About Walk Up With Dogs
Dogs were the first animals that coexisted with our ancestors, and helped them not only to protect their homes, but also to harvest their game. In the course of coevolution, various breeds and kinds of hunting dogs, as well as hunting methods, were developed. In the strict sense of the term, “walked up with dog” hunts are about the pursuit of small game with pointers, setters, or spaniels. But the world of hunting with dogs is incredibly diverse and varied, and this category includes also hunting with hounds for big game such as black bears, mountain lions, and more. For small-game hunting, the purpose of the dogs is to locate the birds and rodents such as rabbits, so that the game neither escapes the hunters by the “freeze” avoidance strategy, nor flees before the hunters are within shooting distance. Pointers, setters, or spaniels move in front of the hunter, searching the area. When they do, pointers and setters freeze just before the bird would’ve taken flight, giving the hunter a chance to move into position and prepare for the shot. Then the command is given and the dog flushes the bird. The flushers, such as spaniels, flush the bird straight away. They are highly practical for birds that don’t hold the point, and make the hunt a constant tension. Big-game hunting with dogs is usually done with hounds. Sight hounds use speed to catch their prey, which is typically limited in size to fox or hare. Some breeds, however, can stop and kill animals up to a wolf or gazelle (in South Africa they used to run hounds after the springbok). Scent hounds follow the trail of an animal, and the hunter can follow the course of the chase by their baying. The hunter will then either intercept the beast as it makes its escape - most animals don’t run away in a straight line, but will circle and return to their familiar ground - or, when the hounds put the animal at bay (including such serious opponents as bears, cougars, wild hogs and even leopards), the hunter approaches it to shoot or finish with a bladed weapon. Read more...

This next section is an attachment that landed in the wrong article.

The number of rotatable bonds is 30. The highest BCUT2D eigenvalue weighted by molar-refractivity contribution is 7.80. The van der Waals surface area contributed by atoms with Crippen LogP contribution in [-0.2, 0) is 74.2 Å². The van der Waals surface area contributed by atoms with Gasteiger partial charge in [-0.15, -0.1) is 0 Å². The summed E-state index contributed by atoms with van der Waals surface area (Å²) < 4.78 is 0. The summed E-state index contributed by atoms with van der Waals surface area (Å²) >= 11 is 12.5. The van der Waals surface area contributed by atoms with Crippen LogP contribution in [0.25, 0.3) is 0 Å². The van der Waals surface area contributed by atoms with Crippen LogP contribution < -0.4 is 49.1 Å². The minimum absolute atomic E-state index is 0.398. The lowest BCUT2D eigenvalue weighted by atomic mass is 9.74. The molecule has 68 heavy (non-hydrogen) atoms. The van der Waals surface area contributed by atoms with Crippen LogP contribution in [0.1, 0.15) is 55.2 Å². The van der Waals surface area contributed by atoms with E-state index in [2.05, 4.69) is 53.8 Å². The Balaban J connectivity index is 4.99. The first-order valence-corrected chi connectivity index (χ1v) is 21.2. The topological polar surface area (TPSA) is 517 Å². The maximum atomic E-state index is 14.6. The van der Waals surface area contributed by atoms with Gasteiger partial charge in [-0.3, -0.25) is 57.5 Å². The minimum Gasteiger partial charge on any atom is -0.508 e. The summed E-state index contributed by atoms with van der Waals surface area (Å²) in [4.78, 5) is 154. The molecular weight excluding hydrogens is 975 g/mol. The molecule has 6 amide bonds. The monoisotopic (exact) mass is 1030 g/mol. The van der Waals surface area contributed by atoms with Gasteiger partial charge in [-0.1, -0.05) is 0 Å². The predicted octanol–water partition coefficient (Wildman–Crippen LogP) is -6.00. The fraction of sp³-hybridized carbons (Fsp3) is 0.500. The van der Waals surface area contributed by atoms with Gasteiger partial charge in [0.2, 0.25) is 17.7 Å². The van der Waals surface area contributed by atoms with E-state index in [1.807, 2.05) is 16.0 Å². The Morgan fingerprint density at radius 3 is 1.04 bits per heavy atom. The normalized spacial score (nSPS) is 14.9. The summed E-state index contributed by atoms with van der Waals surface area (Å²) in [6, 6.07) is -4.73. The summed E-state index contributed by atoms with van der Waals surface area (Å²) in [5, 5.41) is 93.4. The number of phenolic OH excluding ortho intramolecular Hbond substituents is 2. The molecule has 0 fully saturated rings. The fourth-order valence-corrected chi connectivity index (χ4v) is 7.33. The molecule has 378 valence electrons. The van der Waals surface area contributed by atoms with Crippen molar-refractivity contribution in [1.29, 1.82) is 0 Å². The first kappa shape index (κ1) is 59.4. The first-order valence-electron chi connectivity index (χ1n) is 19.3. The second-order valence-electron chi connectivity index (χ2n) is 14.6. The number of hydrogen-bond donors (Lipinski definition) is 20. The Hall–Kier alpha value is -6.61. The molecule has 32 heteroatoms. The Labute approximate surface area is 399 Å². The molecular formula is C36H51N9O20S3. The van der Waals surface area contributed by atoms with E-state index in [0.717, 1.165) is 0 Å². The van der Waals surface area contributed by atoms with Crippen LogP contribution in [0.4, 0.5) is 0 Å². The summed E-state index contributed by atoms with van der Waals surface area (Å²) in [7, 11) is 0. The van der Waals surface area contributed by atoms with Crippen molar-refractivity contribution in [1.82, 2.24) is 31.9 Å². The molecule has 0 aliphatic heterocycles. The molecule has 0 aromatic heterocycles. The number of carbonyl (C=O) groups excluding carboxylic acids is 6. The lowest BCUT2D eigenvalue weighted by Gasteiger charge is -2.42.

Retrievers are indispensable for finding and bringing killed and wounded birds back to the hunter. Dachshunds and terriers drive small burrow-dwellers out of their lairs. Bloodhounds follow the blood trail of wounded big-game animals, and are simply invaluable in this respect. Husky-type dogs of the Northern Eurasia put marten, sable, blackcock and capercaillie at bay in trees, allowing the hunter to stalk and shoot - but can stop a moose or brown bear as well. Many an African PH is followed by a small Jack Russel terrier, or a similar sized mix or mutt, that will help find an antelope wounded by the client and are ready to fight everything up to an elephant. Many hunters say they’d rather be outdoors without a gun than without a dog. However, training and keeping hunting dogs is an enterprise that takes a lot of time, dedication, knowledge, and skill. And if you’re considering getting your own hunting dog, it’s better to hunt first with one that is kept by someone else, to make sure it’s for you before you invest a few years and thousands into buying and raising the pup. As for packs of hounds, few hunters have an opportunity to keep them. Therefore, an outfitter who offers hunts over dogs is hunter’s best friend. Book your hunt with dogs on BookYourHunt.com. Hide details
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